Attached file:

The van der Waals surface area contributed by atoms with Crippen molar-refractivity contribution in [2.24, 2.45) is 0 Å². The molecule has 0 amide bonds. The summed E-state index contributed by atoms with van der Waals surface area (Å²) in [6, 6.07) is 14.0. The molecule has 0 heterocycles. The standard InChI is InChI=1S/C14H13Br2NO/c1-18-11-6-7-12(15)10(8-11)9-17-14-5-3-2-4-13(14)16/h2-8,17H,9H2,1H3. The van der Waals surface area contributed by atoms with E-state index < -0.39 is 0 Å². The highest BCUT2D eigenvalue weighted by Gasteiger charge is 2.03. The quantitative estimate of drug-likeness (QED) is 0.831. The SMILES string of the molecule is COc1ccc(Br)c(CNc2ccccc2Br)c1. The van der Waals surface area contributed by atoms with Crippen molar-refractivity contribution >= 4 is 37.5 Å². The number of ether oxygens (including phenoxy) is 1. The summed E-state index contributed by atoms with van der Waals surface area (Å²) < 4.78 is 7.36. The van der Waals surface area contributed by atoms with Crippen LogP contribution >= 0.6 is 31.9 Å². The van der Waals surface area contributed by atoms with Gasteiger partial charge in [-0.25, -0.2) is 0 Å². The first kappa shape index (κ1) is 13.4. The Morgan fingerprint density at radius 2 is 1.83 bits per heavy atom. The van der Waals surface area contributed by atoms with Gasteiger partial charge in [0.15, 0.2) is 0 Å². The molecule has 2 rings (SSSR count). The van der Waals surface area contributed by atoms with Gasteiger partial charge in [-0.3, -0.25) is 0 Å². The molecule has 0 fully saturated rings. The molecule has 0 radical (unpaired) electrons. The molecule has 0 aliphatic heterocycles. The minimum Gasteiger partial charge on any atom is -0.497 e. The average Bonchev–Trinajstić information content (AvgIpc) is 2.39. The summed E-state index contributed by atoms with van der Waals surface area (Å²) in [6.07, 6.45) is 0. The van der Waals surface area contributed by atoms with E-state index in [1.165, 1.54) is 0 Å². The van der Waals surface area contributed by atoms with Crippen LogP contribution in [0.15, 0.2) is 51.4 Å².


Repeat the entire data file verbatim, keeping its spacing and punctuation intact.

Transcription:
The van der Waals surface area contributed by atoms with Crippen molar-refractivity contribution in [2.24, 2.45) is 0 Å². The molecule has 0 amide bonds. The summed E-state index contributed by atoms with van der Waals surface area (Å²) in [6, 6.07) is 14.0. The molecule has 0 heterocycles. The standard InChI is InChI=1S/C14H13Br2NO/c1-18-11-6-7-12(15)10(8-11)9-17-14-5-3-2-4-13(14)16/h2-8,17H,9H2,1H3. The van der Waals surface area contributed by atoms with E-state index < -0.39 is 0 Å². The highest BCUT2D eigenvalue weighted by Gasteiger charge is 2.03. The quantitative estimate of drug-likeness (QED) is 0.831. The SMILES string of the molecule is COc1ccc(Br)c(CNc2ccccc2Br)c1. The van der Waals surface area contributed by atoms with Crippen molar-refractivity contribution >= 4 is 37.5 Å². The number of ether oxygens (including phenoxy) is 1. The summed E-state index contributed by atoms with van der Waals surface area (Å²) < 4.78 is 7.36. The van der Waals surface area contributed by atoms with Crippen LogP contribution >= 0.6 is 31.9 Å². The van der Waals surface area contributed by atoms with Gasteiger partial charge in [-0.25, -0.2) is 0 Å². The first kappa shape index (κ1) is 13.4. The Morgan fingerprint density at radius 2 is 1.83 bits per heavy atom. The van der Waals surface area contributed by atoms with Gasteiger partial charge in [0.15, 0.2) is 0 Å². The molecule has 2 rings (SSSR count). The van der Waals surface area contributed by atoms with Gasteiger partial charge in [-0.3, -0.25) is 0 Å². The molecule has 0 fully saturated rings. The molecule has 0 radical (unpaired) electrons. The molecule has 0 aliphatic heterocycles. The minimum Gasteiger partial charge on any atom is -0.497 e. The average Bonchev–Trinajstić information content (AvgIpc) is 2.39. The summed E-state index contributed by atoms with van der Waals surface area (Å²) in [6.07, 6.45) is 0. The van der Waals surface area contributed by atoms with E-state index in [1.165, 1.54) is 0 Å². The van der Waals surface area contributed by atoms with Crippen LogP contribution in [0.15, 0.2) is 51.4 Å².